Posts By / Edwin van Teijlingen

Writing references: The hidden work of academics

Halfway through October I have written several academic references for three people already.  This is one of the more hidden aspects of an academic job.  Writing a good reference is often time consuming for good reasons, including: the reference needs to be tailor-made for the specific job and the candidate; you may not have seen the candidate for several years and finding relevant details, such as ‘when did the candidate work for your organisation?’ takes time;  and last but not least, the employer asking for a reference has its own system.  The latter is a more recent addition to the burden of writing a reference.  Gone are the days of writing a structured letter about the candidate, a letter which you could tweak for different jobs the candidate applied for.  Most employers have their own reference system which may make the job easier them but creates far more work for the writer of the reference.

To illustrate each these points with an example.  One reference I write on an online form automatically assumed I was writing as the most recent employer, the electronic form ‘forced’ me to write as if I was the most recent employer and then explain in the text box for another question that I had worked with the candidate some years ago.  Another request was for a reference for a former colleague whom I had worked with 15 years ago in Aberdeen.  She was returning to a research post and had looking after children and working in clinical practice in the intermediate period.  Lastly, a former BU M.Sc. student  is applying to several universities for a Ph.D. place and each university offered a different thesis topic and required me to complete its own online form, and, of course, each form is slightly different!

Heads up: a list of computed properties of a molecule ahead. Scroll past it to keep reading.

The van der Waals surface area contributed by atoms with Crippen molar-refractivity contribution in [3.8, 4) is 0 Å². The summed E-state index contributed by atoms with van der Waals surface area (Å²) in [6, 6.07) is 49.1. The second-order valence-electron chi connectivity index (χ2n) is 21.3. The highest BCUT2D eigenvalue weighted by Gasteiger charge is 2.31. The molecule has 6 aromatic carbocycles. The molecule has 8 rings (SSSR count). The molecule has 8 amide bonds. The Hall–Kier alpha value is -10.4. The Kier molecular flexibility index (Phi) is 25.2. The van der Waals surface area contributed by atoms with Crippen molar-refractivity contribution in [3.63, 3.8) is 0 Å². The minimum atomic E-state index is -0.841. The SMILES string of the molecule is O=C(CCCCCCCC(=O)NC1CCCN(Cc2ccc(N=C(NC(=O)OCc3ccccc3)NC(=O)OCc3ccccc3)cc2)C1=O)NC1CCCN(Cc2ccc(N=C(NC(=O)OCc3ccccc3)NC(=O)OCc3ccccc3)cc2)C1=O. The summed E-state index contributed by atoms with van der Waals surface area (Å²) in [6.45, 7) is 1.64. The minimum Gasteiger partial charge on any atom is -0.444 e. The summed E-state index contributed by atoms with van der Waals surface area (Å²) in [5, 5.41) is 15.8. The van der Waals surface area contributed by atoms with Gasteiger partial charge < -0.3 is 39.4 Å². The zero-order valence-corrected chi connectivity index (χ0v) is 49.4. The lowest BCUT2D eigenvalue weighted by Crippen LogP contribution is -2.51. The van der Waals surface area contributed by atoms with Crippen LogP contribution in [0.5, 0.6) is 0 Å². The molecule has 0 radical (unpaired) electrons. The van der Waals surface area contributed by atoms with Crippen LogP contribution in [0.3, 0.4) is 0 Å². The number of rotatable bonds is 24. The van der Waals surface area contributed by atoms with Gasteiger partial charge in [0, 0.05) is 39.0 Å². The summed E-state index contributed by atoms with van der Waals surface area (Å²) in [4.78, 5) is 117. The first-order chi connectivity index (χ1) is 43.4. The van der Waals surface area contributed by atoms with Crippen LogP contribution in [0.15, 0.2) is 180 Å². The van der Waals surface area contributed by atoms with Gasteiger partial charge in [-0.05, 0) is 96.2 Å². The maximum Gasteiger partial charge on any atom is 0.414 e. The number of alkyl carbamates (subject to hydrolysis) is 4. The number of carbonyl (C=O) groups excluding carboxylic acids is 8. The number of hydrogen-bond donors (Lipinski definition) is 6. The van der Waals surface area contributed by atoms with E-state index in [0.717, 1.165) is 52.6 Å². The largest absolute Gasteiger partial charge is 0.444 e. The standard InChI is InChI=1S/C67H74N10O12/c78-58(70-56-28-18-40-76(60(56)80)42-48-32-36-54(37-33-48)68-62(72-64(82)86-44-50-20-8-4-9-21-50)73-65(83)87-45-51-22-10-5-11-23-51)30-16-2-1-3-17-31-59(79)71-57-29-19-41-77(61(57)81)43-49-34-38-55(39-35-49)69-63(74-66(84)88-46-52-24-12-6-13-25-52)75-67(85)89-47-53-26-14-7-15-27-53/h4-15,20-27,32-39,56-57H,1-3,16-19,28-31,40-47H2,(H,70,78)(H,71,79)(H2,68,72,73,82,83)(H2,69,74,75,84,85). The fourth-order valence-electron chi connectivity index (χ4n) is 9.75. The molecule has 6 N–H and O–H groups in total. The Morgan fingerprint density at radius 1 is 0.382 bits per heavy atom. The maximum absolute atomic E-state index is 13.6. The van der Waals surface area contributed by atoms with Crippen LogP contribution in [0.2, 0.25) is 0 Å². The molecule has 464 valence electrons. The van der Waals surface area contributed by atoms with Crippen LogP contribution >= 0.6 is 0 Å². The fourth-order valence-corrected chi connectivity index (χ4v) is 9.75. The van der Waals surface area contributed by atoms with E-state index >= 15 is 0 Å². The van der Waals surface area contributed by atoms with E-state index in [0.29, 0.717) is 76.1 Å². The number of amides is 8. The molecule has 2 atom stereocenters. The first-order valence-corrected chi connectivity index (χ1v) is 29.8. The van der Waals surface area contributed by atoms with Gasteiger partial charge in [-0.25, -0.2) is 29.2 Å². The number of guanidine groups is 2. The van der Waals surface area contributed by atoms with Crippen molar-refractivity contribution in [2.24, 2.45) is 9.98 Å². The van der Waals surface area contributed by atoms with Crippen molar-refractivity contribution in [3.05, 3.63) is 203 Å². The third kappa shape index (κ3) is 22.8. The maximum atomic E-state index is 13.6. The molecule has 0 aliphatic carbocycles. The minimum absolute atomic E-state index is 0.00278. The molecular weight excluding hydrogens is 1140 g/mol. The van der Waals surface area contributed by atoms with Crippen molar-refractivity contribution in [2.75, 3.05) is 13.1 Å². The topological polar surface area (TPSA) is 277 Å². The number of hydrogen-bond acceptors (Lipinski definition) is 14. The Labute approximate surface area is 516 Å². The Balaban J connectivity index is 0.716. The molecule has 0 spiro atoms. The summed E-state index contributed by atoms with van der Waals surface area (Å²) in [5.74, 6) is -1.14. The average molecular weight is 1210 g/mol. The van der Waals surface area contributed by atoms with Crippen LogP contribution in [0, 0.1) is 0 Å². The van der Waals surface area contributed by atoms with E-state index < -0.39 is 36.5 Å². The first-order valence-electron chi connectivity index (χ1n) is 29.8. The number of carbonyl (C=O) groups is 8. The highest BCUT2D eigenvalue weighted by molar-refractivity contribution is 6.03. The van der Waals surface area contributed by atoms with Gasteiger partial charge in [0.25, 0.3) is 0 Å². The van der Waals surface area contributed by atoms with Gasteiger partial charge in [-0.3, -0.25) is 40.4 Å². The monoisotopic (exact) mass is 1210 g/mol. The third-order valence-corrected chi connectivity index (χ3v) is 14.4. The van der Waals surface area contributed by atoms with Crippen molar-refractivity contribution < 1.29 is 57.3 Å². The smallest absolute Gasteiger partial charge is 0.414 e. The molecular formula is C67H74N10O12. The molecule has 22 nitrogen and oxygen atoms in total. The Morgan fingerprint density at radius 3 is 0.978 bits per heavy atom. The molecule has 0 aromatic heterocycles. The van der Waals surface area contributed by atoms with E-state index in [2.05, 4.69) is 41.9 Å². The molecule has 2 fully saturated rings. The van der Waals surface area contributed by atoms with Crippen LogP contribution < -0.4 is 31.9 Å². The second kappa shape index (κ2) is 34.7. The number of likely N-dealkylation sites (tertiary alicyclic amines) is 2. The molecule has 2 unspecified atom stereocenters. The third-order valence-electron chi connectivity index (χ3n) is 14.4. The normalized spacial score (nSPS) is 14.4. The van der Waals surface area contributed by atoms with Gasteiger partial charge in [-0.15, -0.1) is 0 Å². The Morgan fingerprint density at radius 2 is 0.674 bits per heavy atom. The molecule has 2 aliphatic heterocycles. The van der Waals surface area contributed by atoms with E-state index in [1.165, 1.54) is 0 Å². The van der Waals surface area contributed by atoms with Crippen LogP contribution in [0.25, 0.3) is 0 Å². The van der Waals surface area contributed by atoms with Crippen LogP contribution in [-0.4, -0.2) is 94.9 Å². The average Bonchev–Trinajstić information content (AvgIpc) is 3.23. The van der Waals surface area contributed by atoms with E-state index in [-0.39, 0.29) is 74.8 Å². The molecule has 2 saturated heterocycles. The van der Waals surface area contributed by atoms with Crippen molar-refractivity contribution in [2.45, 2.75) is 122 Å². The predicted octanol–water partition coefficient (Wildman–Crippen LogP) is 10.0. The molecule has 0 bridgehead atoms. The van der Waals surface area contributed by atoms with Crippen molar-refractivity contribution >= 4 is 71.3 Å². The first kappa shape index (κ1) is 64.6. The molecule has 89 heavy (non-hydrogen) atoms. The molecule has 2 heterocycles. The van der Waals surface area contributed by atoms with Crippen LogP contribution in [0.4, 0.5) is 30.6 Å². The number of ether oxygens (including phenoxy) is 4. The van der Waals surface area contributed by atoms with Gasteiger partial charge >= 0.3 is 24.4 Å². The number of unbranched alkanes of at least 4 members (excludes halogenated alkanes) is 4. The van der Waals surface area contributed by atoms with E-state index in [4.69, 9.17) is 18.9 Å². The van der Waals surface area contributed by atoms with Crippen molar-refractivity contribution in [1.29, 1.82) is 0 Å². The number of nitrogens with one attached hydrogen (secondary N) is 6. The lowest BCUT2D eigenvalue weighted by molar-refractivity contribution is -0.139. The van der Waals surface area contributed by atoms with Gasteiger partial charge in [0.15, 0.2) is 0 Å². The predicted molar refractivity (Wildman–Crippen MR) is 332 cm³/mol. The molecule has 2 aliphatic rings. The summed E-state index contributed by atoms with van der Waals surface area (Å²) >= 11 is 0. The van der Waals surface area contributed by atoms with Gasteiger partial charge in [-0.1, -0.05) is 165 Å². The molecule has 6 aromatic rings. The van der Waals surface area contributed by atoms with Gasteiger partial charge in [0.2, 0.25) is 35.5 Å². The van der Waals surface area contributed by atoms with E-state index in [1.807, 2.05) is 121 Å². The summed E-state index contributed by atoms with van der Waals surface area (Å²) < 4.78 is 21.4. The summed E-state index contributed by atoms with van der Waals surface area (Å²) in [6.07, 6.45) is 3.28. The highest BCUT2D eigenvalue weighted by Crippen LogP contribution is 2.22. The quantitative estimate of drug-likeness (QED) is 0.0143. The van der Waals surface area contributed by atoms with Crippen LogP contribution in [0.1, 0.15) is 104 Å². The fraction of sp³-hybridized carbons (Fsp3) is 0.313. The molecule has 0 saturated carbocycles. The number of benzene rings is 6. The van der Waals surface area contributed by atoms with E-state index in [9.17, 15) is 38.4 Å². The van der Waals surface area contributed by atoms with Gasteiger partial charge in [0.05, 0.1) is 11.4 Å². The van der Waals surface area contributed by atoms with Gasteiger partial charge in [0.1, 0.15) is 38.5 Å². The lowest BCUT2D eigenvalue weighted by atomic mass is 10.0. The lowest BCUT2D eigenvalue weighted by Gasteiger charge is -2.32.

Prof. Edwin van Teijlingen

CMMPH

A small or a large national survey?

Congratulations to Dr. Pramod Regmi and Dr. Nirmal Aryal on the acceptance of their paper ‘Risk of kidney health among returnee Nepali migrant workers: A survey of nephrologists’ [1].  This paper has been accepted by the Asian Journal of Medical Sciences, after having been rejected previous by another scientific journal . The reason for rejection was the small sample size of 38 nephrologists (=medical specialists in kidney disease).  We think one of the reasons for acceptance of this research by the Asian Journal of Medical Sciences is the high proportion (74.5%) of all Nepal’s nephrologists who participated in this national study.  Although the absolute number of participants is low there are only 51 kidney experts in the whole country and three-quarters took part in this study!

Dr. Nirmal Aryal was until recently based in the Department of Midwifery and Health Sciences and he will be starting later this month as a Research Associate at Greater Manchester Mental Health NHS Trust.  Dr. Pramod Regmi is Senior Lecturer in International Health in the Department of Nursing Sciences.  This paper was also co-authored with a nephrologist Dr. Arun Sedhai based in Chitwan (Nepal) and a public health expert based at the UN organisation, International Organization for Migration (IOM).